After a number of years of setting up turntables from the afordable Thorens 166 to the massive Micro Seiki 8000 at a hign end stereo shop in Miami, Florida, with the resulting premature aging, the aforementioned hairlose, and guaranteed entrance into hell many times over with various alignment devices, I always like the concept of the "cart-a-lign" alignment device the most, but not the execution. The primary feature I liked was the mirrored plastic surface which not only protected the stylus from damage like the db, but more importantly, it allowed for parralax free alignment of the cantilever, that is if you had good close-up eyesight. However, the alignment marks were not all the straight and the scoring of the plastic was way to wide with a circular pattern for the thin boron and jeweled cantilevers becoming popular at the time. I later rescored the mirrored plastic with the "new" Stevenson? null points when they were said to provide a lower distortion, can't say as I heard any big difference between the two though. I always hoped someone would come out with a precision made version of the "cart-a-lign", it was my favorite of the alignment devices at the time. I agree with you Mike, the massive turntables like the Micros always had a "solid" sound the lightweight 'tables like the then widely popular Linn Sondek Lp 12 could never provide, ever noticed how damn many "improvements" by Linn and others have to be added to get the "best" sound out of the LP 12, where the massive Micros and other massive 'tables deliver? I'm sure some "linn" devotee will slash my comments... However, I can't say I completely agree with the 92 degree set-and-forget-for-ever-record advice. I remember my Winn Jewel cartridge sounding good but nothing special until I moved it that last nth degree up or down where the sound would suddenly come alive, and it wasn't subtle, I ended up marking all my albums for the exact readout of my specially mounted swiss made dial indicator, I really hated having to realign for various records, and I wouldn't have done it if I didn't hear a big difference, I was 23 y.o. at the time so my hearing was very good. I have thought of building another "table" and I really hope the 92 degrees is the end setting, I'm too old to screw with stereo equipment like I use to, I want to set back listen and relax.................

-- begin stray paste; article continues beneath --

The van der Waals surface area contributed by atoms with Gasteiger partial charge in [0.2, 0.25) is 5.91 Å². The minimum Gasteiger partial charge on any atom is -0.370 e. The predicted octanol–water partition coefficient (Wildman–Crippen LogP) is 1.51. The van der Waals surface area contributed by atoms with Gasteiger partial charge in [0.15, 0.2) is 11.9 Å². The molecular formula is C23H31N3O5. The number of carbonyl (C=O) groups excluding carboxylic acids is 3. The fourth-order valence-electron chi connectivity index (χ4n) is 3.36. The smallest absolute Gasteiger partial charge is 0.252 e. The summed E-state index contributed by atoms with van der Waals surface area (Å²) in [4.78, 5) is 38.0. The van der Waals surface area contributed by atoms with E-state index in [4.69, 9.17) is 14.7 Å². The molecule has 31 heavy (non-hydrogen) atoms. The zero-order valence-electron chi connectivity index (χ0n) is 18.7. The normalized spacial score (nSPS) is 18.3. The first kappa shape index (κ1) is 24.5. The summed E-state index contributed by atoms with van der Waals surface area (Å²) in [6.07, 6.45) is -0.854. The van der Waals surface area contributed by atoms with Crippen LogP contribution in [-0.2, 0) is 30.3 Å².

AndersKH's picture

Funny that you say that that "boomerang" is your favorite as it is my favorite too.

only analog for me's picture

I'm surprised the box doesn't allow for spelling errors to be shown, I'm sure I made a few...

actarus71's picture

my AVID Rega alignement tool. I would love to try the WallyTractor but I'm not paying $150 for a protractor...

jellis's picture

Hello "only analog for me",

I have been using a "cart-a-lign" since 1980 or 81 it was cutting edge at that time.

Made a hobby out of setting up several friends tables there is nothing like the look on someone's face when they hear their own system post alignment.

If memory serves I had to order it from the company out of the east [New York ?] at a cost of $35.

only analog for me's picture

Hi jellis, I bought my "cart-a-lign" around the same time as you. At that time I was working at "Audio by Caruso" in the Kendall area, south of Miami, I still have mine and use it when needed. I've thought of building a premium version, but the cost to manufacture has always killed any further interest. I've always felt that hi quality audio should be affordable, although I do love building and reading about "damn-the-torpedos" approach by various manufacturers. I too have always tried to push the envelope with the best quality parts, and being a picky-ass certainly doesn't help, unfortunately, that has almost always pushed the price up and out of reach for most audiophiles, I seem to have expensive tastes... in everything, lol, $35.00 is a distant memory. Happy Holidays to all!

praxiteles's picture

I don't think you can get a really correct overhang by following the manufacturing specs. you have to find out by testing. I don't think any of the protractors are much good either because there are so many different carts on the market. Here are my findings.